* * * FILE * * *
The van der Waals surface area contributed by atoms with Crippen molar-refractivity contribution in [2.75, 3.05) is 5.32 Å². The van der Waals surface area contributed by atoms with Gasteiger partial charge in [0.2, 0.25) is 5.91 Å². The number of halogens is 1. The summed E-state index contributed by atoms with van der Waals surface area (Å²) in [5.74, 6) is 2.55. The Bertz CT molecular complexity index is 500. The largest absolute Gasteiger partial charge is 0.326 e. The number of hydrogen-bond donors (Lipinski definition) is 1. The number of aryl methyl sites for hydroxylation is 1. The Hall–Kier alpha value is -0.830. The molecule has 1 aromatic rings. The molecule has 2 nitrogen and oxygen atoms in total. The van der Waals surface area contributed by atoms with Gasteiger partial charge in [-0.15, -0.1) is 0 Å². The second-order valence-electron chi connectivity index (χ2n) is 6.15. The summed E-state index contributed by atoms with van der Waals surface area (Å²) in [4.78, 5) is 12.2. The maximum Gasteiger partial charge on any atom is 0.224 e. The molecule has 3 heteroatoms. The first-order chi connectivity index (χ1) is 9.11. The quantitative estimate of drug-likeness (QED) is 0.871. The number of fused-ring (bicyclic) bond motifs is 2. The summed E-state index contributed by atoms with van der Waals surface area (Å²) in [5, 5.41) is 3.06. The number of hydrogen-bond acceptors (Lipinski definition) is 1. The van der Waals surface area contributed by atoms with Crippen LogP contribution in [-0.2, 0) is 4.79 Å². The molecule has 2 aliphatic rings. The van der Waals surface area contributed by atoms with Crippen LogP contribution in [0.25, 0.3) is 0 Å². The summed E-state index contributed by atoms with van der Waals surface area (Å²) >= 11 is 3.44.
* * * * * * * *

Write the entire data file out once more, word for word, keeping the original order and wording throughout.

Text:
The van der Waals surface area contributed by atoms with Crippen molar-refractivity contribution in [2.75, 3.05) is 5.32 Å². The van der Waals surface area contributed by atoms with Gasteiger partial charge in [0.2, 0.25) is 5.91 Å². The number of halogens is 1. The summed E-state index contributed by atoms with van der Waals surface area (Å²) in [5.74, 6) is 2.55. The Bertz CT molecular complexity index is 500. The largest absolute Gasteiger partial charge is 0.326 e. The number of hydrogen-bond donors (Lipinski definition) is 1. The number of aryl methyl sites for hydroxylation is 1. The Hall–Kier alpha value is -0.830. The molecule has 1 aromatic rings. The molecule has 2 nitrogen and oxygen atoms in total. The van der Waals surface area contributed by atoms with Gasteiger partial charge in [-0.15, -0.1) is 0 Å². The second-order valence-electron chi connectivity index (χ2n) is 6.15. The summed E-state index contributed by atoms with van der Waals surface area (Å²) in [4.78, 5) is 12.2. The maximum Gasteiger partial charge on any atom is 0.224 e. The molecule has 3 heteroatoms. The first-order chi connectivity index (χ1) is 9.11. The quantitative estimate of drug-likeness (QED) is 0.871. The number of fused-ring (bicyclic) bond motifs is 2. The summed E-state index contributed by atoms with van der Waals surface area (Å²) in [5, 5.41) is 3.06. The number of hydrogen-bond acceptors (Lipinski definition) is 1. The van der Waals surface area contributed by atoms with Crippen LogP contribution in [-0.2, 0) is 4.79 Å². The molecule has 2 aliphatic rings. The van der Waals surface area contributed by atoms with Crippen LogP contribution in [0.25, 0.3) is 0 Å². The summed E-state index contributed by atoms with van der Waals surface area (Å²) >= 11 is 3.44.